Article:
Former New England Patriot's linebacker Eric Naposki, now a convicted murderer, took a break from his seemingly continual jailhouse network TV interviews to appear today in court, where he asked that his punishment be delayed until May 18.
Naposki entered Superior Court Judge William Froeberg's courtroom wearing a pink button down shirt, khaki pants, and, of course, the trademark smug look of a man who still doesn't appreciate he is presently on par with a cockroach.
Last year, an Orange County jury convicted Naposki of killing William McLaughlin, a Newport Beach inventor and businessman worth about $55 million in Dec. 1994. At the time of the killing, Naposki was dating Nanette Ann Packard,
McLaughlin's live-in girlfriend. Prosecutor Matt Murphy believes
Naposki and Packard conspired together in the hopes of stealing a
portion of the dead man's fortune. Packard's jury began deliberations
In court today, Naposki's natty, loyal-to-a-fault New York-based defense lawyers–John Pappalardo and Angelo MacDonald–asked Froeberg for the sentencing delay, Murphy didn't object and the judge granted the request.
only words Naposki–whose wrists were chained to his waist–uttered
were, “Yes, I am your honor,” after Froeberg essentially asked him if he is happy with the delay.
Two bailiffs then took the killer to a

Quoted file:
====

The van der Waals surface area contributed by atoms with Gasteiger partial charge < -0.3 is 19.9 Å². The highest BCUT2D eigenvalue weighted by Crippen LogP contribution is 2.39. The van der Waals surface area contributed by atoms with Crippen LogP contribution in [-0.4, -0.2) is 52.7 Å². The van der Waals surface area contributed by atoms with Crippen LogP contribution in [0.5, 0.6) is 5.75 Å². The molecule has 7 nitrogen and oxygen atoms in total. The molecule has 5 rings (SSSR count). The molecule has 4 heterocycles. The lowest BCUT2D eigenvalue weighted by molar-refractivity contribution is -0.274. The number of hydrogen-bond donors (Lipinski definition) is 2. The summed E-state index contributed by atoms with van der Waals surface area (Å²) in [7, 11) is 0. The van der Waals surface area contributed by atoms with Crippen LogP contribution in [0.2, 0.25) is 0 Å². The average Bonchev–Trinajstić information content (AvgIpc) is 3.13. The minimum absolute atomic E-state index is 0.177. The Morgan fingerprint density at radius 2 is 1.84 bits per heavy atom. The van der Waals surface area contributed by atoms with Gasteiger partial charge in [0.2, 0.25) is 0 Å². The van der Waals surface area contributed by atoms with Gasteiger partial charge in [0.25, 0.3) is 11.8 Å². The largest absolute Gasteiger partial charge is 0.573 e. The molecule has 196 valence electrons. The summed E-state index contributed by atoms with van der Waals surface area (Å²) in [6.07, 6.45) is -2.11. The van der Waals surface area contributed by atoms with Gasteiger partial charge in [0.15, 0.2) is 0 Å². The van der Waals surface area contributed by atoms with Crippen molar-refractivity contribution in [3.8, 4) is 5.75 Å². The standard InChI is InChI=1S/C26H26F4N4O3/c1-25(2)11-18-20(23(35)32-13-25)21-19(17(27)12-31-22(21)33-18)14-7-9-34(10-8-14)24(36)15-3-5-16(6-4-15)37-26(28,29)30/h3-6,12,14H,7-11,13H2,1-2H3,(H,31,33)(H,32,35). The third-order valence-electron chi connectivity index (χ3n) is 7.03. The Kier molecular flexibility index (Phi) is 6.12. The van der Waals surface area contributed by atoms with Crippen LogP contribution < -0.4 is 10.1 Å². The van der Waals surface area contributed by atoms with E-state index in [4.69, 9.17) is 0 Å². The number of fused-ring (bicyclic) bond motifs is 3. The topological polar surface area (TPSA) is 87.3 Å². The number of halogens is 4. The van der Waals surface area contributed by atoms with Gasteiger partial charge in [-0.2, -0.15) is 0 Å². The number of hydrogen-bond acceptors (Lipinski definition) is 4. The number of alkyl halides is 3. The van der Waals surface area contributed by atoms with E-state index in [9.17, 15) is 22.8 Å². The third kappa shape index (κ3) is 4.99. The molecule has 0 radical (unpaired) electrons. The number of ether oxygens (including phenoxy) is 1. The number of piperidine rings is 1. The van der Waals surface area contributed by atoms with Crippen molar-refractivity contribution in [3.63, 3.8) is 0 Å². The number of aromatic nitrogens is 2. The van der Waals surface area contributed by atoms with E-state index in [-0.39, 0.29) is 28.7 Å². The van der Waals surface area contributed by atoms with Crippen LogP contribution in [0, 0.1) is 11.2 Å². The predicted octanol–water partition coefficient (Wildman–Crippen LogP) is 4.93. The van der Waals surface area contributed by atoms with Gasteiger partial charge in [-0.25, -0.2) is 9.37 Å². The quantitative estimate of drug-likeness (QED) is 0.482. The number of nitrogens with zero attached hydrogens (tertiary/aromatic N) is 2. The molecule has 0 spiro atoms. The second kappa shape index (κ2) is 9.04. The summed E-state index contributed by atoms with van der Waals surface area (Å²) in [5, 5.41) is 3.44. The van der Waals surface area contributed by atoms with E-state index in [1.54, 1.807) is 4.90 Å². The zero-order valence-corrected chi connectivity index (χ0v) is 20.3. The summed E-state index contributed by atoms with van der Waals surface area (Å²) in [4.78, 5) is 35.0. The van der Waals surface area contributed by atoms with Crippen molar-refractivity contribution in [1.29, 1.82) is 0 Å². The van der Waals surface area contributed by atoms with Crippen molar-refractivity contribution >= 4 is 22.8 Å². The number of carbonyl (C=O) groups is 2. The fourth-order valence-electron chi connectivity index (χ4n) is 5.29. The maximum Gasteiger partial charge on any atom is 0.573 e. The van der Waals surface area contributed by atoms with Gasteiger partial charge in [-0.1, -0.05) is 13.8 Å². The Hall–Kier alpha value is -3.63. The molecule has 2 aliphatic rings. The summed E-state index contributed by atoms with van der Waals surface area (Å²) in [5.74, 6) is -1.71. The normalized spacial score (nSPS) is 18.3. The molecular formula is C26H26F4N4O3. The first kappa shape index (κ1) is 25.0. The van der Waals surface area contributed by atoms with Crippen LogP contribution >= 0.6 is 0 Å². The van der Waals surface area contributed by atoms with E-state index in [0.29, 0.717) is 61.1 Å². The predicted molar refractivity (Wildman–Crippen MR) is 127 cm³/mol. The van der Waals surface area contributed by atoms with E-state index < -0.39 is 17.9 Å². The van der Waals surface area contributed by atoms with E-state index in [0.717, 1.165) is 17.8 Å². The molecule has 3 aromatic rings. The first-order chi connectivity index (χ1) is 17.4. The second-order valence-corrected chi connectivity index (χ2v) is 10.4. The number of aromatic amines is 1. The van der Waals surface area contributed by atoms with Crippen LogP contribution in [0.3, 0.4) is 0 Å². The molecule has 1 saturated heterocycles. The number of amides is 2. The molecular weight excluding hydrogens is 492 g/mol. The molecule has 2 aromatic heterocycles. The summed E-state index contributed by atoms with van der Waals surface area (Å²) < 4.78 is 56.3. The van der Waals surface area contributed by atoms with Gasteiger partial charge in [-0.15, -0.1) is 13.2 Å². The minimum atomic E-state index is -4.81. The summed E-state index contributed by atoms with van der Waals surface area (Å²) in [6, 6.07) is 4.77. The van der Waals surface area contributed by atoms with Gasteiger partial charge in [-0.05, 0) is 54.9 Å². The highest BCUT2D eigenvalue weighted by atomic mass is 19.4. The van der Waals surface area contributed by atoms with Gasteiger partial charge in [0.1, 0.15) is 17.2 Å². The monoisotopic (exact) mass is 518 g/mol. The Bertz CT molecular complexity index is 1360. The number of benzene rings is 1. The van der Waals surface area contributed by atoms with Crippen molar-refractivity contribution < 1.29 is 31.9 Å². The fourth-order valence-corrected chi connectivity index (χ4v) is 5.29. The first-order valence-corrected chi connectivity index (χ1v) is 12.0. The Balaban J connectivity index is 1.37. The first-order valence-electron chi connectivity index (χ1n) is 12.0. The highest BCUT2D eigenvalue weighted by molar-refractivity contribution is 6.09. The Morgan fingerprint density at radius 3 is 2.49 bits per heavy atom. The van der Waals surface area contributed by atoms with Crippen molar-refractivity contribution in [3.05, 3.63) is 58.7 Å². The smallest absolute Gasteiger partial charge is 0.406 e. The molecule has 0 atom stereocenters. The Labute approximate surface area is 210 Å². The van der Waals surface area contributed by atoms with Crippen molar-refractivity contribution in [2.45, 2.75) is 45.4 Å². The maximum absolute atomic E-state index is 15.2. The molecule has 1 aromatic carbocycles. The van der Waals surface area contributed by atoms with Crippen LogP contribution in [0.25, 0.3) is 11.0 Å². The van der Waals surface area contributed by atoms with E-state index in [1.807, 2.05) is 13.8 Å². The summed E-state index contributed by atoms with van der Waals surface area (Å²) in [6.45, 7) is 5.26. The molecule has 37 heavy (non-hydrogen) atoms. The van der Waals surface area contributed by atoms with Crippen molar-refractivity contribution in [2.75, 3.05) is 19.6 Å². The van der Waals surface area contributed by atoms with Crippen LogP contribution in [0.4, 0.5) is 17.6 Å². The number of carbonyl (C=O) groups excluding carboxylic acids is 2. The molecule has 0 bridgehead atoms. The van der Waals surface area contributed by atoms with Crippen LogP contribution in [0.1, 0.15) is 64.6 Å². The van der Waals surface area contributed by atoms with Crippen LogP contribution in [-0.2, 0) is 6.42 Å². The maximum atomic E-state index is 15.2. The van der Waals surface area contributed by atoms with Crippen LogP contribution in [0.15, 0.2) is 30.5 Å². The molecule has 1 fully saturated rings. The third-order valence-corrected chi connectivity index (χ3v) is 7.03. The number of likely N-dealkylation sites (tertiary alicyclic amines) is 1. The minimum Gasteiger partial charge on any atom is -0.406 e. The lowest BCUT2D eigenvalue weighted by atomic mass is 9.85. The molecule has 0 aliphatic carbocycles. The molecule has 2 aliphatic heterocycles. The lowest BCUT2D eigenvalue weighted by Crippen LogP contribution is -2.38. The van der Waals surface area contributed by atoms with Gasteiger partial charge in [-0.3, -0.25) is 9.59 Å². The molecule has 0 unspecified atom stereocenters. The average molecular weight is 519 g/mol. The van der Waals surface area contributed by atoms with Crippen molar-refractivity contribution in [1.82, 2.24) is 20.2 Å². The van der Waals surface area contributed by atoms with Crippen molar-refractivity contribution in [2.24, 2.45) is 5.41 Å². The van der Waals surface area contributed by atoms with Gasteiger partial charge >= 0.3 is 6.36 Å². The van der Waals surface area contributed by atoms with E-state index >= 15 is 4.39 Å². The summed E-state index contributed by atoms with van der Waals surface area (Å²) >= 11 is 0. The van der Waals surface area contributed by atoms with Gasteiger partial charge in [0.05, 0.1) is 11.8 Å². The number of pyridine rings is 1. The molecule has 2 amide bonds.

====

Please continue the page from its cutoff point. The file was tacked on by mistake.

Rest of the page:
nearby cell where he once again asked for a meeting with Orange County
DA super-sleuth investigator Larry Montgomery. After his conviction, Naposki has been claiming he knows the identity of the real killer. One clue: It's not him. Montgomery emerged about 15 minutes later but didn't seem in a rush to throw handcuffs on a new suspect in the case.
CBS 48 Hours
interviewed Naposki last year after the trial and aired a surprisingly
sympathetic piece that left out numerous key incriminating facts.
This week, Dateline NBC producers got their time with him inside the Orange County Jail.
–R. Scott Moxley / OC Weekly
R. Scott Moxley has won Journalist of the Year honors at the Los Angeles Press Club; been named Distinguished Journalist of the Year by the LA Society of Professional Journalists; and hailed by two New York Times Magazine writers for his “herculean job” exposing Southern California law enforcement corruption.